1665 BLACK DEATH & Bubonic Plague Tobacco Treatments Disease Medicine Health

Ysbrand van Diemerbroeck


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The Black Death was one of the most devastating pandemics in human history, resulting in the deaths of an estimated 75 to 200 million people and peaking in Europe in the years 1346–53.

Isbrand van Diemerbroeck (1609 – 1674) was a Dutch physician, anatomist, and professor.


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1665 BLACK DEATH & Bubonic Plague Tobacco Treatments Disease Medicine Health

Very Rare History of Treatment by Diemerbroeck


The Black Death was one of the most devastating pandemics in human history, resulting in the deaths of an estimated 75 to 200 million people and peaking in Europe in the years 1346–53.


Isbrand van Diemerbroeck (1609 – 1674) was a Dutch physician, anatomist, and professor.


Main author: Ysbrand van Diemerbroeck


Title: Isbrandi de Diemerbroeck med. doct. & profess. tractatus de peste, in quatuor libros distinctus : truculentissimi morbi historiam ratione & experientia confirmatam exhibens ; ab auctore emendatus, plurimisque in locis adauctus.


Published: Amstelaedami : Typis Joannis Blaev, M. DC. LXV. (1665)


Language: Latin


Notes & contents:

  • History and effects of the Black Plague
  • Treat of scientific reports including lists of cases where the plague has hit with aggression in some areas compared to others.
  • Statements of prevention and cures including use of tobacco!




Wear: wear as seen in photos

Binding: tight and secure vellum binding

Pages: complete with all 366 pages; plus indexes, prefaces, and such

Publisher: Amstelaedami : Typis Joannis Blaev, M. DC. LXV. (1665)

Size: ~7.75in X 6in (19.5cm x 15cm)





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The Black Death was one of the most devastating pandemics in human history, resulting in the deaths of an estimated 75 to 200 million people and peaking in Europe in the years 1346–53.[1][2][3] Although there were several competing theories as to the etiology of the Black Death, analysis of DNA from victims in northern and southern Europe published in 2010 and 2011 indicates that the pathogen responsible was the Yersinia pestis bacterium, probably causing several forms of plague.[4][5]

The Black Death is thought to have originated in the arid plains of Central Asia, where it then travelled along the Silk Road, reaching Crimea by 1343.[6] From there, it was most likely carried by Oriental rat fleas living on the black rats that were regular passengers on merchant ships. Spreading throughout the Mediterranean and Europe, the Black Death is estimated to have killed 30–60% of Europe’s total population.[7] In total, the plague reduced the world population from an estimated 450 million down to 350–375 million in the 14th century. The world population as a whole did not recover to pre-plague levels until the 17th century.[8] The plague recurred occasionally in Europe until the 19th century.

The plague created a series of religious, social, and economic upheavals, which had profound effects on the course of European history.

Contents  [hide]

1          Chronology

1.1       Origins of the disease

1.2       European outbreak

1.3       Middle Eastern outbreak

2          Symptoms

3          Naming

4          Causes

4.1       DNA evidence

4.2       Alternative explanations

5          Consequences

5.1       Death toll

5.2       Persecutions

5.3       Recurrence

5.4       Third plague pandemic

6          Treatment

7          See also

8          References

9          Further reading

10        External links


Origins of the disease

Main article: Black Death migration

The plague disease, caused by Yersinia pestis, is enzootic (commonly present) in populations of fleas carried by ground rodents, including marmots, in various areas including Central Asia, Kurdistan, Western Asia, Northern India and Uganda.[9] Nestorian graves dating to 1338–9 near Lake Issyk Kul in Kyrgyzstan have inscriptions referring to plague and are thought by many epidemiologists to mark the outbreak of the epidemic, from which it could easily have spread to China and India.[10] In October 2010, medical geneticists suggested that all three of the great waves of the plague originated in China.[11] In China, the 13th century Mongol conquest caused a decline in farming and trading. However, economic recovery had been observed at the beginning of the 14th century. In the 1330s a large number of natural disasters and plagues led to widespread famine, starting in 1331, with a deadly plague arriving soon after.[12] Epidemics which may have included plague killed an estimated 25 million Chinese and other Asians during the 15 years before it reached Constantinople in 1347.[13][14]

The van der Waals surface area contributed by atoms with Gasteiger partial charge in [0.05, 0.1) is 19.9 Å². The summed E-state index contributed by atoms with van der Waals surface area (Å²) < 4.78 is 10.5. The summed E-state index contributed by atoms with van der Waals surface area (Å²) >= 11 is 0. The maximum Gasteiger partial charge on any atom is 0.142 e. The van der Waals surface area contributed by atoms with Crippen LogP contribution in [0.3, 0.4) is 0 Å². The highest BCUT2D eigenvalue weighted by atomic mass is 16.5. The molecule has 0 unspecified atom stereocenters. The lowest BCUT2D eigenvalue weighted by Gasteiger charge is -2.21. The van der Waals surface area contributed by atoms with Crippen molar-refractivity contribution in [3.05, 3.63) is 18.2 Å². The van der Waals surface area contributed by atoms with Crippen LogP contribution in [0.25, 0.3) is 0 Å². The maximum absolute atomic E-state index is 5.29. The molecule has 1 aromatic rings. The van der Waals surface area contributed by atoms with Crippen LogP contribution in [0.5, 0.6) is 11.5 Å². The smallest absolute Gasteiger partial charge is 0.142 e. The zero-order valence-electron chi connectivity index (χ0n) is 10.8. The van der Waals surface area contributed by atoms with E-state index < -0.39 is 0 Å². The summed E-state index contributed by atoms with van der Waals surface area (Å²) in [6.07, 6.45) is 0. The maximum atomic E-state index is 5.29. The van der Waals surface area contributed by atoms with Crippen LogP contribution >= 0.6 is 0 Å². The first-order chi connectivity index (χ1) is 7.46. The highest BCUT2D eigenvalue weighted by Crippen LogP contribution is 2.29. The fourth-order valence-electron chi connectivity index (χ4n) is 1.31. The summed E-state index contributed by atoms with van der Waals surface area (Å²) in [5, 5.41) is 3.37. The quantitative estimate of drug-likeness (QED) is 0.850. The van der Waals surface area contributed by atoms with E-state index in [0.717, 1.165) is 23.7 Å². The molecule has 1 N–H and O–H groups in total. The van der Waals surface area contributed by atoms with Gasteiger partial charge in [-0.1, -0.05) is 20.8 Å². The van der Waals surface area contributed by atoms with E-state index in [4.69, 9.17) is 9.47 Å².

The disease may have travelled along the Silk Road with Mongol armies and traders or it could have come via ship.[15] By the end of 1346, reports of plague had reached the seaports of Europe: “India was depopulated, Tartary, Mesopotamia, Syria, Armenia were covered with dead bodies”.[16]

Plague was reportedly first introduced to Europe via Genoese traders at the port city of Kaffa in the Crimea in 1347. After a protracted siege, during which the Mongol army under Jani Beg was suffering from the disease, the army catapulted the infected corpses over the city walls of Kaffa to infect the inhabitants. The Genoese traders fled, taking the plague by ship into Sicily and the south of Europe, whence it spread north.[17] Whether or not this hypothesis is accurate, it is clear that several existing conditions such as war, famine, and weather contributed to the severity of the Black Death.

European outbreak

The seventh year after it began, it came to England and first began in the towns and ports joining on the seacoasts, in Dorsetshire, where, as in other counties, it made the country quite void of inhabitants so that there were almost none left alive.

… But at length it came to Gloucester, yea even to Oxford and to London, and finally it spread over all England and so wasted the people that scarce the tenth person of any sort was left alive.

Geoffrey the Baker, Chronicon Angliae

There appear to have been several introductions into Europe. The plague reached Sicily in October 1347, carried by twelve Genoese galleys,[18] and rapidly spread all over the island. Galleys from Kaffa reached Genoa and Venice in January 1348, but it was the outbreak in Pisa a few weeks later that was the entry point to northern Italy. Towards the end of January, one of the galleys expelled from Italy arrived in Marseille.[19]